MedHum Mondays Presents: A Review of SMOKE GETS IN YOUR EYES

DailyDose_darkstrokeWelcome back to the Daily Dose and MedHum Mondays! Medical humanities has many definitions; some of them complimentary, others oppositional. My favorite, and the one we generally promote on the Dose, is this: the intersection between healing, history, and the human, broadly considered. However, there is another aspect of medicine important to our understanding of what it means to be human: the science of death.

Granted, most people probably don’t associate medicine and death; after all, isn’t death a failure of medicine? Not so. In fact, through dissection and the study of organs and tissues, medicine has gained enormous insight in the last five-hundred years (see notes about Vesalius 500). In addition, physicians once practiced “corpse medicine”–Galen actually suggested that the blood of slain gladiators could cure epilepsy. So: death can be about medicine…and it is certainly about story. Today, we are happy to present a review of Caitlin Doughty’s Smoke Gets in Your Eyes, written by anthropology graduate student Julia Balacko.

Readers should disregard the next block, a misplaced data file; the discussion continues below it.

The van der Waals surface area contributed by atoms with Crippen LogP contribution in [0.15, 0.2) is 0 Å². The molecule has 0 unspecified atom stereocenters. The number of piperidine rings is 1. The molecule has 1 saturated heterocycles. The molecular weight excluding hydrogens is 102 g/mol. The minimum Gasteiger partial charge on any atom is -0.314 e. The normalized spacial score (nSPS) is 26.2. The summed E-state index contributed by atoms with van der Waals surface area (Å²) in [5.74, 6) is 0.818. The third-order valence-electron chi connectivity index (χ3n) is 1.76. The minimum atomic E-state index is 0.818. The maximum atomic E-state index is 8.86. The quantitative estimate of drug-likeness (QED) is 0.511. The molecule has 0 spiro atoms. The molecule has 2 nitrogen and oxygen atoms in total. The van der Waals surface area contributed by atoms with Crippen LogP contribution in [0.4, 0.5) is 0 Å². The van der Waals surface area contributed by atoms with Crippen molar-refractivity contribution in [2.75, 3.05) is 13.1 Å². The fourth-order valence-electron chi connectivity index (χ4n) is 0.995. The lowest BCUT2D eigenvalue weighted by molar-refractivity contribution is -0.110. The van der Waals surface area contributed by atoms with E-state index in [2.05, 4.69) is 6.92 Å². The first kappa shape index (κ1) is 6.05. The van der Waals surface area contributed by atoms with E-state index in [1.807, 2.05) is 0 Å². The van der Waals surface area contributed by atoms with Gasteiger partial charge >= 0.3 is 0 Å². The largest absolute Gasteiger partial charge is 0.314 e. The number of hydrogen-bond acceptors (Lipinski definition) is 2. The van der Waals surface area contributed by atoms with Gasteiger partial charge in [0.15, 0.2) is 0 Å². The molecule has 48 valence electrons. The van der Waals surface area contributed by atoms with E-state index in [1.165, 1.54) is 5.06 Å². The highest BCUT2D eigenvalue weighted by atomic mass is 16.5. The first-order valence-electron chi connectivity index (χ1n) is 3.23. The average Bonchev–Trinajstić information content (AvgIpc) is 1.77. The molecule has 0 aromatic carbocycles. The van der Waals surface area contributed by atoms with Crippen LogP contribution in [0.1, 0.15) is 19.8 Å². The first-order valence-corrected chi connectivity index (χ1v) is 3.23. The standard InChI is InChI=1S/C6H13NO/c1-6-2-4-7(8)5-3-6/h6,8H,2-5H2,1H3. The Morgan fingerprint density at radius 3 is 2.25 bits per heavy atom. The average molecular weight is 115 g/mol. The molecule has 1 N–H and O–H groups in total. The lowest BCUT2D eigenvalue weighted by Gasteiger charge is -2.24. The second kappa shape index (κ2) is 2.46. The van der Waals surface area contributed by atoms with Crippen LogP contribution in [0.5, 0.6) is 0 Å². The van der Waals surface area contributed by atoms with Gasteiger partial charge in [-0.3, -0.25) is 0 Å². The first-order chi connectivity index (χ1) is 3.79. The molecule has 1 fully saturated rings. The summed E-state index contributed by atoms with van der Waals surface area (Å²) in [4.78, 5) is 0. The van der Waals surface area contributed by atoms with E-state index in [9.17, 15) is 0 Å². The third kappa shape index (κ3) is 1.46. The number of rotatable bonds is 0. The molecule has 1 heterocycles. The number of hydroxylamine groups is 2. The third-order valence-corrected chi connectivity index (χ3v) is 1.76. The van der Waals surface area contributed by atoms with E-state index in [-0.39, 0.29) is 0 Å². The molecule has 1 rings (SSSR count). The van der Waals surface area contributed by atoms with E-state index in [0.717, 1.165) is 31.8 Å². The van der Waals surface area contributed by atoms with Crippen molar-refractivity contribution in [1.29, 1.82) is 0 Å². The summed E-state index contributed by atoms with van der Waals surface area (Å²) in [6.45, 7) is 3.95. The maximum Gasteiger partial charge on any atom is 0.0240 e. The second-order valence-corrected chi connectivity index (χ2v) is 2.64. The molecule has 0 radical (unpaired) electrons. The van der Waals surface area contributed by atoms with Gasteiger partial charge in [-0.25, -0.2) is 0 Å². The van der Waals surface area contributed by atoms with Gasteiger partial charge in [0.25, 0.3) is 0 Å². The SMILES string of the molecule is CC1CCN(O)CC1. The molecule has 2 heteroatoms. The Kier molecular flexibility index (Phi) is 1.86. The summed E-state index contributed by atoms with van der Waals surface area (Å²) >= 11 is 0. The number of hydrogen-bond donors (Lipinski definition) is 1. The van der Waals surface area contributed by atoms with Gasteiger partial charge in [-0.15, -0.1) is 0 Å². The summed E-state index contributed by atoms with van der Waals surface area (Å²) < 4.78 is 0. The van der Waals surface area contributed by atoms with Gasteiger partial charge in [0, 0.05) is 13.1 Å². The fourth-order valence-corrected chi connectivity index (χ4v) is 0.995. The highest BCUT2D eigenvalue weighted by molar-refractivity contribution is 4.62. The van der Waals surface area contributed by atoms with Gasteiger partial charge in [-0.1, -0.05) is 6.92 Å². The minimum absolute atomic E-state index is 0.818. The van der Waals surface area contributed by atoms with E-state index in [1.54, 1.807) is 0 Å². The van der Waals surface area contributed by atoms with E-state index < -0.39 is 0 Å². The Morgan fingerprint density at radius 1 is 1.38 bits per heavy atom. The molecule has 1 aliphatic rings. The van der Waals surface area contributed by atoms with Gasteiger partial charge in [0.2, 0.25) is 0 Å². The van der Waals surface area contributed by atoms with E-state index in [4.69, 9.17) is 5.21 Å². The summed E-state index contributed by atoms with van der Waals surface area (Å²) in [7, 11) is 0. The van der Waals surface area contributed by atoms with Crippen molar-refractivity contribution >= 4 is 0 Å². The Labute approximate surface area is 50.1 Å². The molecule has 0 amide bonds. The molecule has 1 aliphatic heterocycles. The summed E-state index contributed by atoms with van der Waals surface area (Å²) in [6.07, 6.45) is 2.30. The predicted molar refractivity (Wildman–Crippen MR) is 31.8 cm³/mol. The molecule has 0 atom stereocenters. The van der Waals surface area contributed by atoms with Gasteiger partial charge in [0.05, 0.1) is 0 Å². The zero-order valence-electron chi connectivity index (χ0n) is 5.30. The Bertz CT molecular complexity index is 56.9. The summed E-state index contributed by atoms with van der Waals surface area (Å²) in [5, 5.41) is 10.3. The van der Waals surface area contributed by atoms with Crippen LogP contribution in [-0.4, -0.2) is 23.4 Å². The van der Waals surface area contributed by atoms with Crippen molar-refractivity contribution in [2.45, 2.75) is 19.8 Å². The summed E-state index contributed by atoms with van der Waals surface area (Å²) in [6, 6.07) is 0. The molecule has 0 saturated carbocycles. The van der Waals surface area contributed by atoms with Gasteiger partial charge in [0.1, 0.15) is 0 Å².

Doughty, Caitlin. Smoke Gets in Your Eyes: And other Lessons from the Crematory. W. W. Norton and Company. September 15, 2014.
Review by Julia Balacko

indexAs a scholar who studies the relationship between students and human anatomical specimens, I never stray far from discussions about the treatment of dead bodies. This aspect of my research has proven the topic of endless curiosity to many people who learn about my work. They exclaim, breathless, “You study cadavers? Organs in jars? But dead bodies are wretched, and you’re so cheery!”